What’s next?

SINEAD BOUCHER, GROUP EX­EC­U­TIVE EDITOR AT FAIRFAX ME­DIA

New Zealand Marketing - - The Change Issue -

The next few years are look­ing in­creas­ingly blurry. Not be­cause we can’t see what’s com­ing, but be­cause a hall­mark of the next chap­ter in dis­rup­tion will be the blur­ring of the bound­aries be­tween in­dus­tries, as global and lo­cal play­ers ex­ploit data, au­di­ence and tech­nol­ogy to move be­yond the con­fines of their orig­i­nal busi­ness mod­els.

Dis­rup­tion may be less likely to come from in­side play­ers or even star­tups in that field than com­pa­nies that used to play in a dif­fer­ent space en­tirely.

If Ali Baba can be a bank as well as a re­tailer, and Tesla can dis­rupt both the auto and en­ergy sec­tors in the same lithium-scented breath then what could a me­dia com­pany do?

Lots of ex­cit­ing things. If 2015 was a year of reimag­in­ing, then 2016 will be a year of some bold moves.

Mo­bile, so­cial and video con­tinue to con­sume us. We’re right in the thick of a mo­bile-first world now where peo­ple spend al­most 85 per­cent of their smart­phone time on just five apps.

It’s a safe bet that most top fives will be dom­i­nated by in­ter­na­tional gi­ants Google, Face­book, mes­sag­ing and gam­ing apps, so there isn’t much space left for lo­cal play­ers. To con­tinue to com­pete and grow, we need a sharp fo­cus on dis­tinct util­ity and sim­plic­ity.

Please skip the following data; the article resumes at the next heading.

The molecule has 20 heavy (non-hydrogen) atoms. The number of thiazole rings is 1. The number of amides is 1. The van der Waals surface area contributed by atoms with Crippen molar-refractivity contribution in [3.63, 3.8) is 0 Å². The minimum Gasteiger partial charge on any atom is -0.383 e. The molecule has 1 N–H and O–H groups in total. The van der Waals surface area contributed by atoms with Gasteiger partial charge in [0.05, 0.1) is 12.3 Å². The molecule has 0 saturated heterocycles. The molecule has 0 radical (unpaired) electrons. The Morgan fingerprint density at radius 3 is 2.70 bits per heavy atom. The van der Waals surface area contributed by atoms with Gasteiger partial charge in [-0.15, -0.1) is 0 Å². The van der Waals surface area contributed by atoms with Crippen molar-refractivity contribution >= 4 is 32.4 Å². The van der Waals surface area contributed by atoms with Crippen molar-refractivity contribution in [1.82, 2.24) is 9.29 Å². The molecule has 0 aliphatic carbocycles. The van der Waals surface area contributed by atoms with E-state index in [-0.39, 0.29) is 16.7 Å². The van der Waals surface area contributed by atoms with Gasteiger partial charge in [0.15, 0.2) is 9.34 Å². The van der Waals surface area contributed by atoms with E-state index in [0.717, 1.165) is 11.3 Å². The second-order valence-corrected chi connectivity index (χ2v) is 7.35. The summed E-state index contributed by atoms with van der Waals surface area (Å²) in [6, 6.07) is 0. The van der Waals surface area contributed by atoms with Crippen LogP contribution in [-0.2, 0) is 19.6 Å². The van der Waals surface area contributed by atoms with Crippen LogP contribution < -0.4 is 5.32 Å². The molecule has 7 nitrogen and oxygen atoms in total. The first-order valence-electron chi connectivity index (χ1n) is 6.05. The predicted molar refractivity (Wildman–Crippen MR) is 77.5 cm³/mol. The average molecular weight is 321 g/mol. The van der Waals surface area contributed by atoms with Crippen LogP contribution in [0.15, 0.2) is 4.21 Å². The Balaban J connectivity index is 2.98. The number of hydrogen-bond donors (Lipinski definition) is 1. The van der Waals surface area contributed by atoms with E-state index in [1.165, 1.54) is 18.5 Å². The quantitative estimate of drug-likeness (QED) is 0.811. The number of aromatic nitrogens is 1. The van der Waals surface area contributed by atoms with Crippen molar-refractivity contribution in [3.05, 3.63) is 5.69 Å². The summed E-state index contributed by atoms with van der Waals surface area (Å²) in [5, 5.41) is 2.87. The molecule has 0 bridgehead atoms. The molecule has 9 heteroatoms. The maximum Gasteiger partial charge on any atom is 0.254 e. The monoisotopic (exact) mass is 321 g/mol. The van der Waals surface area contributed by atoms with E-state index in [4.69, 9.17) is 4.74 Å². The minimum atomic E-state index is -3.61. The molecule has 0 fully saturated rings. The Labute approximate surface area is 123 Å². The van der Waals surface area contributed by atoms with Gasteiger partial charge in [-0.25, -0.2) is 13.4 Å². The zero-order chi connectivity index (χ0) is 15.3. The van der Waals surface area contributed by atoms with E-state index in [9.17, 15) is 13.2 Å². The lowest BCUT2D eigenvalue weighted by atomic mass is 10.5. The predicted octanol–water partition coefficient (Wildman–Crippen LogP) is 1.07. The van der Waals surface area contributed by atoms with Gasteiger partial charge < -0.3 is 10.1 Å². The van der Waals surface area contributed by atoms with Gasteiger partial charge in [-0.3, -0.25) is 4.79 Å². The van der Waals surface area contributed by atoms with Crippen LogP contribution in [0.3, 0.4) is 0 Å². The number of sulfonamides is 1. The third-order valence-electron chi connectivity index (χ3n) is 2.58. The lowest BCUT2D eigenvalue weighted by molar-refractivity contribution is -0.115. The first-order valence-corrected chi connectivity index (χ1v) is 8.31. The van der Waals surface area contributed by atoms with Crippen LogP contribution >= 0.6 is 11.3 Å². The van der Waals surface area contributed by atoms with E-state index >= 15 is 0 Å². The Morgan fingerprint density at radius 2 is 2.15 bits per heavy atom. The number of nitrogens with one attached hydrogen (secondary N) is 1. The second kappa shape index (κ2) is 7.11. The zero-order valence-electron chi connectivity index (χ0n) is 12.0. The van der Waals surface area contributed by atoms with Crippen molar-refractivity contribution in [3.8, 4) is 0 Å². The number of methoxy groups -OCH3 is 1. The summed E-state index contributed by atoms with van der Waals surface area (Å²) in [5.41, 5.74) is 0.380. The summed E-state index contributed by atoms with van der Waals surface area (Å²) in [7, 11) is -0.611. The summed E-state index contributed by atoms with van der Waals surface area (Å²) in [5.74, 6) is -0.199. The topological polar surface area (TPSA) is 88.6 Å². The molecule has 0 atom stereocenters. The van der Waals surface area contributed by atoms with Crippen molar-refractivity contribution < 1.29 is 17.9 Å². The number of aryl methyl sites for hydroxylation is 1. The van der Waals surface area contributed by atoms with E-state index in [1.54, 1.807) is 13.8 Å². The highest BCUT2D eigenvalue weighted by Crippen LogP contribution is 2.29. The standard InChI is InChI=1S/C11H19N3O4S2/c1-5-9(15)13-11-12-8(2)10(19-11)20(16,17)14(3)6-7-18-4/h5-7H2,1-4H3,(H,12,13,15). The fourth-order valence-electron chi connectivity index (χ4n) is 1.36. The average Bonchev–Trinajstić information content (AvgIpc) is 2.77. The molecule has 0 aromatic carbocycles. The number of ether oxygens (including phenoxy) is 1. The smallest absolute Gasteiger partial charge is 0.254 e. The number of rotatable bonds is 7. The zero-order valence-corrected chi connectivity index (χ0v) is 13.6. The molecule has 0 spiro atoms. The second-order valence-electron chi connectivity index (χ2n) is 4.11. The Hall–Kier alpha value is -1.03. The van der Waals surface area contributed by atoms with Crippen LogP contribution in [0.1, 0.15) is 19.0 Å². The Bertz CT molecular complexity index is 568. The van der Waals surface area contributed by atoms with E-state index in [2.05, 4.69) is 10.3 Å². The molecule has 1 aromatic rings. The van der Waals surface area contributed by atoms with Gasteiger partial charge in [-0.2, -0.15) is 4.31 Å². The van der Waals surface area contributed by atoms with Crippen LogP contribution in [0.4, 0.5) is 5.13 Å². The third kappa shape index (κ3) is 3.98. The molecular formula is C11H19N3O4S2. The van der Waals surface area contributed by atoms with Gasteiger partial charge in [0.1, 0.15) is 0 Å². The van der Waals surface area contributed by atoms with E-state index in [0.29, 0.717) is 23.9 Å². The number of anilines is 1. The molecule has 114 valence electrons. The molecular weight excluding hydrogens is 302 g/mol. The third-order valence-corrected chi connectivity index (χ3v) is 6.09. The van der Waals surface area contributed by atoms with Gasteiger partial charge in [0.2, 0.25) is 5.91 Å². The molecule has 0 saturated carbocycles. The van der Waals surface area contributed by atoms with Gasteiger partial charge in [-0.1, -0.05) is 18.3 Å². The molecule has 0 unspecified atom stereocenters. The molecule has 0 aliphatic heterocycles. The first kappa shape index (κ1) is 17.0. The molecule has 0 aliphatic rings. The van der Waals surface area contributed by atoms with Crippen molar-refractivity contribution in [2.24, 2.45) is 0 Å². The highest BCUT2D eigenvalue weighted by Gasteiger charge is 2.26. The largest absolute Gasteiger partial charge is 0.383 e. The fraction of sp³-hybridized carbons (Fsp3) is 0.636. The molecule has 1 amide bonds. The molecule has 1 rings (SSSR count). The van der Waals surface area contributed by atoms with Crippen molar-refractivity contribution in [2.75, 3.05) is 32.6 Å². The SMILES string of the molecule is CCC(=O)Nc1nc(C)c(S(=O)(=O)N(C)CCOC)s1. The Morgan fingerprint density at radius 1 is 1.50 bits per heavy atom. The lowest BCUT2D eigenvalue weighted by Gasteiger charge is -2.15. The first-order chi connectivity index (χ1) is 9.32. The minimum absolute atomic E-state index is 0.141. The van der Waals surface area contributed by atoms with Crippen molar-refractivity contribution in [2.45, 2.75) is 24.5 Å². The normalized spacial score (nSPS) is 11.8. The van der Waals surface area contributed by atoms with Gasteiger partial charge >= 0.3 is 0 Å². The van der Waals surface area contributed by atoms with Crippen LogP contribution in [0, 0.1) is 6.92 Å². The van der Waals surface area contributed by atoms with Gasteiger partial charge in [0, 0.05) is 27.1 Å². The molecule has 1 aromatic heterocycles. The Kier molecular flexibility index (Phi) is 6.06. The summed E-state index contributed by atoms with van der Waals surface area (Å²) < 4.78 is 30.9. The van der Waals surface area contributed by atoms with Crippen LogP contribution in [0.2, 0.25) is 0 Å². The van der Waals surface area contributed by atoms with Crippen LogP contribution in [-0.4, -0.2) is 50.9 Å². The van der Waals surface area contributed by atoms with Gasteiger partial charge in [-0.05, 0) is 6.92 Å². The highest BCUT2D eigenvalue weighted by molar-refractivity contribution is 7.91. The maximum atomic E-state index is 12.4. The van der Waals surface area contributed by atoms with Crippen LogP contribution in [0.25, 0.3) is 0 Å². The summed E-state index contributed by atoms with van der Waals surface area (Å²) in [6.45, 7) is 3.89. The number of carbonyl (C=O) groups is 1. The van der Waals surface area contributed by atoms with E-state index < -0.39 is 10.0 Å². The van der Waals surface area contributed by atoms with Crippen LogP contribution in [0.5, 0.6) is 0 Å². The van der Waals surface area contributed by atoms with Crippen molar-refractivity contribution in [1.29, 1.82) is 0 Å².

Within New Zealand, that means that while we will not only keep a wary eye on the in­ter­na­tional be­he­moths, and some­times willingly put our small hands into their big ones, we also need to look in­ward at the needs of our own coun­try and its com­mu­ni­ties. What do they need from us that only we can pro­vide and how can we pro­vide it so that we are an es­sen­tial el­e­ment of daily life?

Ob­vi­ously for a com­pany like ours, Ki­wis’ need for rel­e­vant news and in­for­ma­tion that re­flects, chal­lenges and cham­pi­ons their com­mu­ni­ties is paramount. In an era where the au­di­ence is our most pre­cious as­set, we need to treat peo­ple and their pri­vacy and se­cu­rity with ut­most re­spect and in­tegrity while un­der­stand­ing that own­er­ship of data, and high qual­ity data at that, is es­sen­tial.

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